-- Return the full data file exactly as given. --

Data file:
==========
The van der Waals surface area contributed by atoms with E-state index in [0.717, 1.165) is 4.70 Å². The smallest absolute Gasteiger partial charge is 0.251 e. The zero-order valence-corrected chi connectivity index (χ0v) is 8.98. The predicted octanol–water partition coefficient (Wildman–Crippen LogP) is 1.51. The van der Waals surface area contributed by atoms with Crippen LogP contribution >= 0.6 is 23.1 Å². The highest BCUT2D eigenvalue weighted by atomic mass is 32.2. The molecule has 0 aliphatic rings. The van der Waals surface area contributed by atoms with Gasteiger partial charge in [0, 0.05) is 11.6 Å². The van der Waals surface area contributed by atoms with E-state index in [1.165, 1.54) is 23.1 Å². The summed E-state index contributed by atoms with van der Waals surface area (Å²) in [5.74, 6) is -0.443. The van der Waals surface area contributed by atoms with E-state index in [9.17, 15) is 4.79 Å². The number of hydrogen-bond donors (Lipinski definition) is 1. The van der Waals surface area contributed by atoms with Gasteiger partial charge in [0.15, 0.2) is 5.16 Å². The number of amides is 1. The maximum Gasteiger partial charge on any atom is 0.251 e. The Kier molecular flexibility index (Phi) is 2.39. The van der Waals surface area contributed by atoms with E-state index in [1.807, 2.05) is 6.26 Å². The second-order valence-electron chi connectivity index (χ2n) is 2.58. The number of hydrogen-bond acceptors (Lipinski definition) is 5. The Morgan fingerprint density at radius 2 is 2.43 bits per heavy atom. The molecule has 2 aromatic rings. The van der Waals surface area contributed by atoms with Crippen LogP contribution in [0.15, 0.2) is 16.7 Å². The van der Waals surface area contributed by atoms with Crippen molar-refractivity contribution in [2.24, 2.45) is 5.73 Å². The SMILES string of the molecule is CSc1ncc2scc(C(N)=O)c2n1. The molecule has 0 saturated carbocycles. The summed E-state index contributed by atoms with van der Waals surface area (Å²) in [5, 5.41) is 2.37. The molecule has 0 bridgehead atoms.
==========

The van der Waals surface area contributed by atoms with E-state index in [0.717, 1.165) is 4.70 Å². The smallest absolute Gasteiger partial charge is 0.251 e. The zero-order valence-corrected chi connectivity index (χ0v) is 8.98. The predicted octanol–water partition coefficient (Wildman–Crippen LogP) is 1.51. The van der Waals surface area contributed by atoms with Crippen LogP contribution >= 0.6 is 23.1 Å². The highest BCUT2D eigenvalue weighted by atomic mass is 32.2. The molecule has 0 aliphatic rings. The van der Waals surface area contributed by atoms with Gasteiger partial charge in [0, 0.05) is 11.6 Å². The van der Waals surface area contributed by atoms with E-state index in [1.165, 1.54) is 23.1 Å². The summed E-state index contributed by atoms with van der Waals surface area (Å²) in [5.74, 6) is -0.443. The van der Waals surface area contributed by atoms with E-state index in [9.17, 15) is 4.79 Å². The number of hydrogen-bond donors (Lipinski definition) is 1. The van der Waals surface area contributed by atoms with Gasteiger partial charge in [0.15, 0.2) is 5.16 Å². The number of amides is 1. The maximum Gasteiger partial charge on any atom is 0.251 e. The Kier molecular flexibility index (Phi) is 2.39. The van der Waals surface area contributed by atoms with E-state index in [1.807, 2.05) is 6.26 Å². The second-order valence-electron chi connectivity index (χ2n) is 2.58. The number of hydrogen-bond acceptors (Lipinski definition) is 5. The Morgan fingerprint density at radius 2 is 2.43 bits per heavy atom. The molecule has 2 aromatic rings. The van der Waals surface area contributed by atoms with Crippen LogP contribution in [0.15, 0.2) is 16.7 Å². The van der Waals surface area contributed by atoms with Crippen molar-refractivity contribution in [2.24, 2.45) is 5.73 Å². The SMILES string of the molecule is CSc1ncc2scc(C(N)=O)c2n1. The molecule has 0 saturated carbocycles. The summed E-state index contributed by atoms with van der Waals surface area (Å²) in [5, 5.41) is 2.37. The molecule has 0 bridgehead atoms.